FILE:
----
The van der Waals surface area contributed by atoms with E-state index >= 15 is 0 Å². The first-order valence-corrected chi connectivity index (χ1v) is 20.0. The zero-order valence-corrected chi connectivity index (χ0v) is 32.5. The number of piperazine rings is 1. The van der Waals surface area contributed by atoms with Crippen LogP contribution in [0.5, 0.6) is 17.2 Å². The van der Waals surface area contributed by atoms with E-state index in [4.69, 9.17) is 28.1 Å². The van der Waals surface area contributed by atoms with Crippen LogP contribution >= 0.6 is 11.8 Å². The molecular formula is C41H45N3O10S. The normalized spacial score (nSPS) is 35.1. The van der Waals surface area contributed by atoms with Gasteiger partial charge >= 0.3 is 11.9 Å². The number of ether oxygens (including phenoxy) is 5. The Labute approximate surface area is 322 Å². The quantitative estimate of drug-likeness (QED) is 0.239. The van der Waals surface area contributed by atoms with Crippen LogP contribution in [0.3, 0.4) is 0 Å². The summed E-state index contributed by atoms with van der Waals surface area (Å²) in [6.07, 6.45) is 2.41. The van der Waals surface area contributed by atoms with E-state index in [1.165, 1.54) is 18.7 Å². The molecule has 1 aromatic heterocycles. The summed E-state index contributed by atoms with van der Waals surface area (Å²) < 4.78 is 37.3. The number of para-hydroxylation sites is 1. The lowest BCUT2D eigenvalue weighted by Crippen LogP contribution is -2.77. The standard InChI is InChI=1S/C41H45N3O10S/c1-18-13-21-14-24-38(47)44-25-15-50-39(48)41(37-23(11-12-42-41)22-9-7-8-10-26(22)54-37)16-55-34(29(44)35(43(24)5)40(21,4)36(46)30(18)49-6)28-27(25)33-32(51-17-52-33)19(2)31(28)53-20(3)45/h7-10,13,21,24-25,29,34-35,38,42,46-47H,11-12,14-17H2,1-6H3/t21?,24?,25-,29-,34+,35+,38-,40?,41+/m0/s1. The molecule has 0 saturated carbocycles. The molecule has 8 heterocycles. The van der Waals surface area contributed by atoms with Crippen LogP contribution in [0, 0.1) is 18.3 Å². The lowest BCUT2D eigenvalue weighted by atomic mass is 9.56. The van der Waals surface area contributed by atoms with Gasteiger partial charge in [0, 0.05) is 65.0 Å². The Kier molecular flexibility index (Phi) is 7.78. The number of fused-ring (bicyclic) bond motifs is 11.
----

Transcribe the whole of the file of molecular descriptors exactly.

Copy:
The van der Waals surface area contributed by atoms with E-state index >= 15 is 0 Å². The first-order valence-corrected chi connectivity index (χ1v) is 20.0. The zero-order valence-corrected chi connectivity index (χ0v) is 32.5. The number of piperazine rings is 1. The van der Waals surface area contributed by atoms with Crippen LogP contribution in [0.5, 0.6) is 17.2 Å². The van der Waals surface area contributed by atoms with E-state index in [4.69, 9.17) is 28.1 Å². The van der Waals surface area contributed by atoms with Crippen LogP contribution >= 0.6 is 11.8 Å². The molecular formula is C41H45N3O10S. The normalized spacial score (nSPS) is 35.1. The van der Waals surface area contributed by atoms with Gasteiger partial charge >= 0.3 is 11.9 Å². The number of ether oxygens (including phenoxy) is 5. The Labute approximate surface area is 322 Å². The quantitative estimate of drug-likeness (QED) is 0.239. The van der Waals surface area contributed by atoms with Crippen LogP contribution in [0.3, 0.4) is 0 Å². The summed E-state index contributed by atoms with van der Waals surface area (Å²) in [6.07, 6.45) is 2.41. The van der Waals surface area contributed by atoms with E-state index in [1.165, 1.54) is 18.7 Å². The molecule has 1 aromatic heterocycles. The summed E-state index contributed by atoms with van der Waals surface area (Å²) < 4.78 is 37.3. The number of para-hydroxylation sites is 1. The lowest BCUT2D eigenvalue weighted by Crippen LogP contribution is -2.77. The standard InChI is InChI=1S/C41H45N3O10S/c1-18-13-21-14-24-38(47)44-25-15-50-39(48)41(37-23(11-12-42-41)22-9-7-8-10-26(22)54-37)16-55-34(29(44)35(43(24)5)40(21,4)36(46)30(18)49-6)28-27(25)33-32(51-17-52-33)19(2)31(28)53-20(3)45/h7-10,13,21,24-25,29,34-35,38,42,46-47H,11-12,14-17H2,1-6H3/t21?,24?,25-,29-,34+,35+,38-,40?,41+/m0/s1. The molecule has 0 saturated carbocycles. The molecule has 8 heterocycles. The van der Waals surface area contributed by atoms with Crippen LogP contribution in [0, 0.1) is 18.3 Å². The lowest BCUT2D eigenvalue weighted by atomic mass is 9.56. The van der Waals surface area contributed by atoms with Gasteiger partial charge in [0, 0.05) is 65.0 Å². The Kier molecular flexibility index (Phi) is 7.78. The number of fused-ring (bicyclic) bond motifs is 11.